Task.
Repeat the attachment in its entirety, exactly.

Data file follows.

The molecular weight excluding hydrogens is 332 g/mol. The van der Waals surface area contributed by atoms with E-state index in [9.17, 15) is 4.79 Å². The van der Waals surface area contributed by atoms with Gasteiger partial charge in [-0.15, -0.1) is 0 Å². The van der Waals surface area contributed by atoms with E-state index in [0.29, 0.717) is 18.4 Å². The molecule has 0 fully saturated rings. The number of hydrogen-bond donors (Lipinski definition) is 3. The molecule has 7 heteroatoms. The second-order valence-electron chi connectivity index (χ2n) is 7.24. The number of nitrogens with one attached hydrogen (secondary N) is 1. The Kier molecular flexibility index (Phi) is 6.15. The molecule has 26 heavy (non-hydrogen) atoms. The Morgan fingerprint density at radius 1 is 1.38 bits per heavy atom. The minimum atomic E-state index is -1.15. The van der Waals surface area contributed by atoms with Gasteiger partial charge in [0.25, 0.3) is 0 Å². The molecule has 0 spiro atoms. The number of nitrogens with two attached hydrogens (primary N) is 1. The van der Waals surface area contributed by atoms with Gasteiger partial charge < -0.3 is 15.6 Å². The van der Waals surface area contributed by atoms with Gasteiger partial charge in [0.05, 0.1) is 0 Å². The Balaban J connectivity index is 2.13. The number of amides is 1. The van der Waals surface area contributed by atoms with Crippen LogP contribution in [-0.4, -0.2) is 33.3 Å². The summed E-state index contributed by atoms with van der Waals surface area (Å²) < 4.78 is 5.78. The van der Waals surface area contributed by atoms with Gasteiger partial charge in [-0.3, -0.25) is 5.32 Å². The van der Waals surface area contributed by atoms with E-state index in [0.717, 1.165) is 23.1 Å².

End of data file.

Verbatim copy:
The molecular weight excluding hydrogens is 332 g/mol. The van der Waals surface area contributed by atoms with E-state index in [9.17, 15) is 4.79 Å². The van der Waals surface area contributed by atoms with Gasteiger partial charge in [-0.15, -0.1) is 0 Å². The van der Waals surface area contributed by atoms with E-state index in [0.29, 0.717) is 18.4 Å². The molecule has 0 fully saturated rings. The number of hydrogen-bond donors (Lipinski definition) is 3. The molecule has 7 heteroatoms. The second-order valence-electron chi connectivity index (χ2n) is 7.24. The number of nitrogens with one attached hydrogen (secondary N) is 1. The Kier molecular flexibility index (Phi) is 6.15. The molecule has 26 heavy (non-hydrogen) atoms. The Morgan fingerprint density at radius 1 is 1.38 bits per heavy atom. The minimum atomic E-state index is -1.15. The van der Waals surface area contributed by atoms with Gasteiger partial charge in [0.25, 0.3) is 0 Å². The molecule has 0 spiro atoms. The number of nitrogens with two attached hydrogens (primary N) is 1. The van der Waals surface area contributed by atoms with Gasteiger partial charge < -0.3 is 15.6 Å². The van der Waals surface area contributed by atoms with Gasteiger partial charge in [0.05, 0.1) is 0 Å². The Balaban J connectivity index is 2.13. The number of amides is 1. The van der Waals surface area contributed by atoms with Crippen LogP contribution in [-0.4, -0.2) is 33.3 Å². The summed E-state index contributed by atoms with van der Waals surface area (Å²) < 4.78 is 5.78. The van der Waals surface area contributed by atoms with Gasteiger partial charge in [-0.3, -0.25) is 5.32 Å². The van der Waals surface area contributed by atoms with E-state index in [0.717, 1.165) is 23.1 Å².